My blog has been dark for a month now due to my recuperating from a pancreas transplant since April 26. I wasn't able to get a lot of writing done, but I did use my down time to learn a few things about what screen writers know that some novelists do not. I listened to a presentation done by Michael Hauge for The Romance Writers of America back in 2013. Michael has been working with screen writers and the Hollywood industry for over 25 years.
His presentation was specifically about taking your heroic character from identity to essence. His break down of movies like Shrek, L.A. Confidential and Shakespeare In Love were very telling as he showed the MC's belief in a false identity at the beginning becoming true Essence by the end. One of the most important plot points that develops this emotional arc is the mid-point of your story.
Your characters must still be going after their wants but beginning to want to meet their deeper needs. Shrek claims he wants to be left alone, but his true essence is that he wants to be loved. By the mid-point our MC has accepted the possibility that they can have their wants. The dream can be a reality. In romance the belief that true love is in their grasp.
This next part is crucial. A victory or defeat will catapult us into the final act of the story. However, this scene must represent a false victory-In Harry Potter where Harry wins the quittage match. Or a false defeat-In Shrek when Shrek hears Fiona say No one can love an Ogre.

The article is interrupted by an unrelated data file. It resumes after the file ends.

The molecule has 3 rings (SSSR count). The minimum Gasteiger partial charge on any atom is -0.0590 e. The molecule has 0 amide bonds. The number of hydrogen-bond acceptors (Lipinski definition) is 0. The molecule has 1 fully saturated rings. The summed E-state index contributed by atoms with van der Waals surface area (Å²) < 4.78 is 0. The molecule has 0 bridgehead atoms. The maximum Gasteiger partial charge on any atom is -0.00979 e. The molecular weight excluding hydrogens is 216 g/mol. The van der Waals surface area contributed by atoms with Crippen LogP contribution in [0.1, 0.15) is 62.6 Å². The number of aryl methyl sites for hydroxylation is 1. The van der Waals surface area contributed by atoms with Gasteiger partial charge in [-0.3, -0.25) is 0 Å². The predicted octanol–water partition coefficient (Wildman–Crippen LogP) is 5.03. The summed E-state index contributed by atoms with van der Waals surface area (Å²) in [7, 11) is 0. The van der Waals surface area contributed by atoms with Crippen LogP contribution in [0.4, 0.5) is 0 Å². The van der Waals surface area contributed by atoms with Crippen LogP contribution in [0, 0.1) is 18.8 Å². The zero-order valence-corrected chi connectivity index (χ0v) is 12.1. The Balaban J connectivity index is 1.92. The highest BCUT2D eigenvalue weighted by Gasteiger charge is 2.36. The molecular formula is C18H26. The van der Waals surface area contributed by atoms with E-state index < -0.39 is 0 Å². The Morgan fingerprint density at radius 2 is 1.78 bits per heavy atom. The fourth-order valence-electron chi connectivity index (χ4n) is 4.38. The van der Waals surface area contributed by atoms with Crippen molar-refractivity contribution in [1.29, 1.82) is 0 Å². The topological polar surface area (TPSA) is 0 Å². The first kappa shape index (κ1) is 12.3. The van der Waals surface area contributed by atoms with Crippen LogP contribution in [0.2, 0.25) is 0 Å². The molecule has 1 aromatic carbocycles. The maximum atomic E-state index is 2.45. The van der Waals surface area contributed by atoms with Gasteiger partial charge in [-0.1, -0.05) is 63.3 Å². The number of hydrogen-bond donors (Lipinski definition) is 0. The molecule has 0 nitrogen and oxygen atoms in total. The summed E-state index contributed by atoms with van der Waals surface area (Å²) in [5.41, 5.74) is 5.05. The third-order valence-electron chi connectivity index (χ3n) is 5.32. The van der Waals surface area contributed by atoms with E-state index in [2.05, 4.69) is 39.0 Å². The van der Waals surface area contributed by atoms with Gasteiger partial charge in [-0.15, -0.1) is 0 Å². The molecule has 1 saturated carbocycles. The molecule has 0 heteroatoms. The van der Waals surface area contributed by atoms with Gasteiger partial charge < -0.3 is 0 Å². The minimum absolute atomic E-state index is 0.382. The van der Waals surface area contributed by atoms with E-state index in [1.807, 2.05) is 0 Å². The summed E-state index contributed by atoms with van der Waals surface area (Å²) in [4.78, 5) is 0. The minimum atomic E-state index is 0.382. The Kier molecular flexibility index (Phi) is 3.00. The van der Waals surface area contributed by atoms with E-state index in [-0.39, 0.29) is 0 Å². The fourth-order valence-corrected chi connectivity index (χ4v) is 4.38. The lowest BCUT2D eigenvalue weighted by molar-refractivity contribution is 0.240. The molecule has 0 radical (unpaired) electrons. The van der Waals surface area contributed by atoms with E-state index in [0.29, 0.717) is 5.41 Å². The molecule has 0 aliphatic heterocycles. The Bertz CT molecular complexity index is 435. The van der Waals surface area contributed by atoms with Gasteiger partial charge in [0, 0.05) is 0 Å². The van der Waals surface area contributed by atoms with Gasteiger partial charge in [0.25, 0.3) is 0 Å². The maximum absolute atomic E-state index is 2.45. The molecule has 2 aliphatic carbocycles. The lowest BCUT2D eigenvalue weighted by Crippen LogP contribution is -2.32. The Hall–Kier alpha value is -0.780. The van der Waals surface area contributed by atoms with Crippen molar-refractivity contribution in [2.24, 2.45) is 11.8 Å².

The false nature of this scene is vital to your story. If the victory is False then your character relaxes, has their big romantic moments and gets closer to their essence just before everything falls apart. If it is a false defeat then your MC is defeated, ruined, ready to give up on love or their true essence. One last battle for the want,or heart, or essence of the character takes your MC from identity to essence if you have set them up with victory or defeat. It also creates a sense of helplessness or security and your reader senses that a twist or big plot turn is about to happen. This drives them to the end of the book.
The next time you're watching a movie watch for the victory or defeat to see how the screen writers do it. I had one hole in my last novel that I couldn't figure out. When I arranged the false victory in the right spot and then let the story unfold according to that one scene, all of the plot holes filled themselves in. Try it. Go look at what your working on and find the middle point. Is there a false victory or defeat? Where does the story want to go If you include one? Let me know if it works for you,and keep writing.